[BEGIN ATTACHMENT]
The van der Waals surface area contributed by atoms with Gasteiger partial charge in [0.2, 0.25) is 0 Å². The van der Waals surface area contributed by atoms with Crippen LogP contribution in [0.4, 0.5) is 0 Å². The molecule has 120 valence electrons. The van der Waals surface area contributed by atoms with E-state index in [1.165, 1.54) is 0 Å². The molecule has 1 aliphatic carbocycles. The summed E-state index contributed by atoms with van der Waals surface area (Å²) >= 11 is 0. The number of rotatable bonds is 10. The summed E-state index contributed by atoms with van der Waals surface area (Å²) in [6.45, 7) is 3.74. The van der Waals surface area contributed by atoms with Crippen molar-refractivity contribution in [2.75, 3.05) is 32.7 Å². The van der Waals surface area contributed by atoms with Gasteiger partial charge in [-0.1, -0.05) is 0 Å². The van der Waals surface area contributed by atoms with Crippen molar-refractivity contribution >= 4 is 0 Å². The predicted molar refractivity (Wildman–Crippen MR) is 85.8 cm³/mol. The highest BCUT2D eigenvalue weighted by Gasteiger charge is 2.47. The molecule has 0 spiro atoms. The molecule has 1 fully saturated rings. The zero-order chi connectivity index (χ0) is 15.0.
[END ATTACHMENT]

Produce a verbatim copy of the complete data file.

The van der Waals surface area contributed by atoms with Gasteiger partial charge in [0.2, 0.25) is 0 Å². The van der Waals surface area contributed by atoms with Crippen LogP contribution in [0.4, 0.5) is 0 Å². The molecule has 120 valence electrons. The van der Waals surface area contributed by atoms with E-state index in [1.165, 1.54) is 0 Å². The molecule has 1 aliphatic carbocycles. The summed E-state index contributed by atoms with van der Waals surface area (Å²) >= 11 is 0. The number of rotatable bonds is 10. The summed E-state index contributed by atoms with van der Waals surface area (Å²) in [6.45, 7) is 3.74. The van der Waals surface area contributed by atoms with Crippen molar-refractivity contribution in [2.75, 3.05) is 32.7 Å². The van der Waals surface area contributed by atoms with Gasteiger partial charge in [-0.1, -0.05) is 0 Å². The van der Waals surface area contributed by atoms with Crippen molar-refractivity contribution >= 4 is 0 Å². The predicted molar refractivity (Wildman–Crippen MR) is 85.8 cm³/mol. The highest BCUT2D eigenvalue weighted by Gasteiger charge is 2.47. The molecule has 0 spiro atoms. The molecule has 1 fully saturated rings. The zero-order chi connectivity index (χ0) is 15.0.